Bendre (1910 – 1992) was born in Indore, where he initially attended the State Art School before getting his Government Diploma in Art in Mumbai in 1933. Conditioned by the quasi-modernist landscapes of the Indore School in the early 20th century, his early interest in landscapes continued throughout his career, being the avid traveler that he was.
The Silver Medal of Art from the Bombay Art Society in 1934 afforded him early recognition, followed by the Gold Medal in 1941. For a part of 1945 he was artist in residence at Santiniketan, where he met Nandalal Bose, Ram Kinkar Baij, Binode Behari Mukherjee, and Jamini Roy (in Calcutta).
His earlier works, primarily landscapes and portraits in oils and gouache, were classified as academic and impressionist.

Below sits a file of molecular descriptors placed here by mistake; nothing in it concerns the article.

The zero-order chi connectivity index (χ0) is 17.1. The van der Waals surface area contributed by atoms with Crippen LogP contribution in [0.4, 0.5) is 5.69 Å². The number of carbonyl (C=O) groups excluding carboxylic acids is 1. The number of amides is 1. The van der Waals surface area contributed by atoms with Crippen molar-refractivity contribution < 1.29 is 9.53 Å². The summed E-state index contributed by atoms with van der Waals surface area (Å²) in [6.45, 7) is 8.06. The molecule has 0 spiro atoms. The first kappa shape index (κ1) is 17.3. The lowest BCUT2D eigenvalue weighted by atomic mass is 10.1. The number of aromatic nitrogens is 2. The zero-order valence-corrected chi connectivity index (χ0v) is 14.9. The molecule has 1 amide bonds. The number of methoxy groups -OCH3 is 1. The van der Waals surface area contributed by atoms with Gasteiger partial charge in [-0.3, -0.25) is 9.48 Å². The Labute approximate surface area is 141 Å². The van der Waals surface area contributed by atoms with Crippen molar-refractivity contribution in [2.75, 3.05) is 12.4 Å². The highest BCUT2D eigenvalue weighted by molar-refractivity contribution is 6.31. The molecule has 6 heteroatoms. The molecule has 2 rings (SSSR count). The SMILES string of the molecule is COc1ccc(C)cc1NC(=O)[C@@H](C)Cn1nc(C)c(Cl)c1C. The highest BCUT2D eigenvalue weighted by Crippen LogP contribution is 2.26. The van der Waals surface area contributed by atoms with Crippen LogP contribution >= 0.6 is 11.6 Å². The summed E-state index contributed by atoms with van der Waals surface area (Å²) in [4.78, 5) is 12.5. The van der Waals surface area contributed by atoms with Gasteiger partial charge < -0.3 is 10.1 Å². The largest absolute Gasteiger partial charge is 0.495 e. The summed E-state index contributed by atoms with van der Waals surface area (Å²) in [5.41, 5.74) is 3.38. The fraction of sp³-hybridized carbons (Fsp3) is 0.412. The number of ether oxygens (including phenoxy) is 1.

In 1947 he went to the United States and had a solo exhibition at New York’s Windermere Gallery in 1948. En route to India, he traveled through Europe, and upon his return in March 1948, joined the Progressive Artists Group (PAG). During his teaching years at Baroda’s Faculty of Fine Arts (where he taught from 1950-1966 and became Dean of the Faculty of Painting in 1959), he embarked on what is perceived as the most important phase of his career: cubist, expressionist, and abstract tendencies, trying to combine Indian formal themes with mainstream European modernism. He continued to travel within India and abroad, and after he resigned from Baroda in 1966, he started experimenting with his version of pointillism, receiving the Padmashri Award from the President of India in 1969. He was also awarded the Padmabhushan in 1991. He continued to paint till he passed away on 18 February 1992.